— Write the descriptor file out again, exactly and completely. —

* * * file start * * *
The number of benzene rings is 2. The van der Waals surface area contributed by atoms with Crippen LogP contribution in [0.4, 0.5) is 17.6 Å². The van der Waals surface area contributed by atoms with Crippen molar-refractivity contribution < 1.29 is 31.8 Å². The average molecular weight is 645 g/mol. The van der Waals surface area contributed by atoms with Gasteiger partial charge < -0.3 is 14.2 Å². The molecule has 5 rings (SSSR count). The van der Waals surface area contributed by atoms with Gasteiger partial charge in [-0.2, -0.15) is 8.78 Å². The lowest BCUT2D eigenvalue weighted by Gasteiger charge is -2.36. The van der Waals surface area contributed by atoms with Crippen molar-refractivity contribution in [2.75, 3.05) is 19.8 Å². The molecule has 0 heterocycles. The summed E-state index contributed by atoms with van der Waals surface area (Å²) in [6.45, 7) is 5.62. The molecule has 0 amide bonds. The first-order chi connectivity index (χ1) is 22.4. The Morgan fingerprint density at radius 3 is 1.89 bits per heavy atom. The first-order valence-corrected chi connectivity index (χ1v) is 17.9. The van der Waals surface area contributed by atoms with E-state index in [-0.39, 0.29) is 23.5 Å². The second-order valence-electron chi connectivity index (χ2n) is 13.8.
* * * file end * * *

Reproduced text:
The number of benzene rings is 2. The van der Waals surface area contributed by atoms with Crippen LogP contribution in [0.4, 0.5) is 17.6 Å². The van der Waals surface area contributed by atoms with Crippen molar-refractivity contribution < 1.29 is 31.8 Å². The average molecular weight is 645 g/mol. The van der Waals surface area contributed by atoms with Gasteiger partial charge < -0.3 is 14.2 Å². The molecule has 5 rings (SSSR count). The van der Waals surface area contributed by atoms with Gasteiger partial charge in [-0.2, -0.15) is 8.78 Å². The lowest BCUT2D eigenvalue weighted by Gasteiger charge is -2.36. The van der Waals surface area contributed by atoms with Crippen molar-refractivity contribution in [2.75, 3.05) is 19.8 Å². The molecule has 0 heterocycles. The summed E-state index contributed by atoms with van der Waals surface area (Å²) in [6.45, 7) is 5.62. The molecule has 0 amide bonds. The first-order chi connectivity index (χ1) is 22.4. The Morgan fingerprint density at radius 3 is 1.89 bits per heavy atom. The first-order valence-corrected chi connectivity index (χ1v) is 17.9. The van der Waals surface area contributed by atoms with E-state index in [-0.39, 0.29) is 23.5 Å². The second-order valence-electron chi connectivity index (χ2n) is 13.8.